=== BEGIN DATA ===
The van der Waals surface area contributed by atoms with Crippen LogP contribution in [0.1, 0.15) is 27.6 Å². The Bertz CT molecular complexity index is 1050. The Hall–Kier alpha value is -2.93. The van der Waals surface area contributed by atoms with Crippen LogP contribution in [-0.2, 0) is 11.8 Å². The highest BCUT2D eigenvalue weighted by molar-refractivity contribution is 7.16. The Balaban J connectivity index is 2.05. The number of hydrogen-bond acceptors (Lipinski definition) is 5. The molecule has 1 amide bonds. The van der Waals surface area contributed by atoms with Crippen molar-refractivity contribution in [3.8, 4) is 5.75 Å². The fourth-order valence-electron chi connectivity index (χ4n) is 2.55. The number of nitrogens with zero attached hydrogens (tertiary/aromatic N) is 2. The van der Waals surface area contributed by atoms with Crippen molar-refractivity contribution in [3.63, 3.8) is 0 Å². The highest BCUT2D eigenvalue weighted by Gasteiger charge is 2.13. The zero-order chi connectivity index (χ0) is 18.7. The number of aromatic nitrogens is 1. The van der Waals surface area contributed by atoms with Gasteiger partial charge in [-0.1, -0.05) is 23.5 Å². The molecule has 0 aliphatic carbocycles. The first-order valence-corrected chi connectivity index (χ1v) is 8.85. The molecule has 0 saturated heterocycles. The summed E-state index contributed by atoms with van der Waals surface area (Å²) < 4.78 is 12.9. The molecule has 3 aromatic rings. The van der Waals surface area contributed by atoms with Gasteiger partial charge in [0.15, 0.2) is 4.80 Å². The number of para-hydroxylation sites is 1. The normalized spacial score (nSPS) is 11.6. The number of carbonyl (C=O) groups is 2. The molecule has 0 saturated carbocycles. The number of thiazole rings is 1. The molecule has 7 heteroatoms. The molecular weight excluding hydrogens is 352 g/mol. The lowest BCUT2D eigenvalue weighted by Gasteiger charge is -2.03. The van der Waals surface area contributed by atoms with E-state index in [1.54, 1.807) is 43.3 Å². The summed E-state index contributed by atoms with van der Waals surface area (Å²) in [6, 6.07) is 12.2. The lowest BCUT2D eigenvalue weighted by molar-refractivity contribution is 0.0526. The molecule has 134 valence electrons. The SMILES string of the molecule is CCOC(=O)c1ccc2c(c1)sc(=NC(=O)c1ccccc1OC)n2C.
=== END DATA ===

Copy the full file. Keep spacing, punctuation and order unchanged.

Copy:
The van der Waals surface area contributed by atoms with Crippen LogP contribution in [0.1, 0.15) is 27.6 Å². The Bertz CT molecular complexity index is 1050. The Hall–Kier alpha value is -2.93. The van der Waals surface area contributed by atoms with Crippen LogP contribution in [-0.2, 0) is 11.8 Å². The highest BCUT2D eigenvalue weighted by molar-refractivity contribution is 7.16. The Balaban J connectivity index is 2.05. The number of hydrogen-bond acceptors (Lipinski definition) is 5. The molecule has 1 amide bonds. The van der Waals surface area contributed by atoms with Crippen molar-refractivity contribution in [3.8, 4) is 5.75 Å². The fourth-order valence-electron chi connectivity index (χ4n) is 2.55. The number of nitrogens with zero attached hydrogens (tertiary/aromatic N) is 2. The van der Waals surface area contributed by atoms with Crippen molar-refractivity contribution in [3.63, 3.8) is 0 Å². The highest BCUT2D eigenvalue weighted by Gasteiger charge is 2.13. The zero-order chi connectivity index (χ0) is 18.7. The number of aromatic nitrogens is 1. The van der Waals surface area contributed by atoms with Gasteiger partial charge in [-0.1, -0.05) is 23.5 Å². The molecule has 0 aliphatic carbocycles. The first-order valence-corrected chi connectivity index (χ1v) is 8.85. The molecule has 0 saturated heterocycles. The summed E-state index contributed by atoms with van der Waals surface area (Å²) < 4.78 is 12.9. The molecule has 3 aromatic rings. The van der Waals surface area contributed by atoms with Gasteiger partial charge in [0.15, 0.2) is 4.80 Å². The number of para-hydroxylation sites is 1. The normalized spacial score (nSPS) is 11.6. The number of carbonyl (C=O) groups is 2. The molecule has 0 saturated carbocycles. The number of thiazole rings is 1. The molecule has 7 heteroatoms. The molecular weight excluding hydrogens is 352 g/mol. The lowest BCUT2D eigenvalue weighted by Gasteiger charge is -2.03. The van der Waals surface area contributed by atoms with E-state index in [1.54, 1.807) is 43.3 Å². The summed E-state index contributed by atoms with van der Waals surface area (Å²) in [6, 6.07) is 12.2. The lowest BCUT2D eigenvalue weighted by molar-refractivity contribution is 0.0526. The molecule has 134 valence electrons. The SMILES string of the molecule is CCOC(=O)c1ccc2c(c1)sc(=NC(=O)c1ccccc1OC)n2C.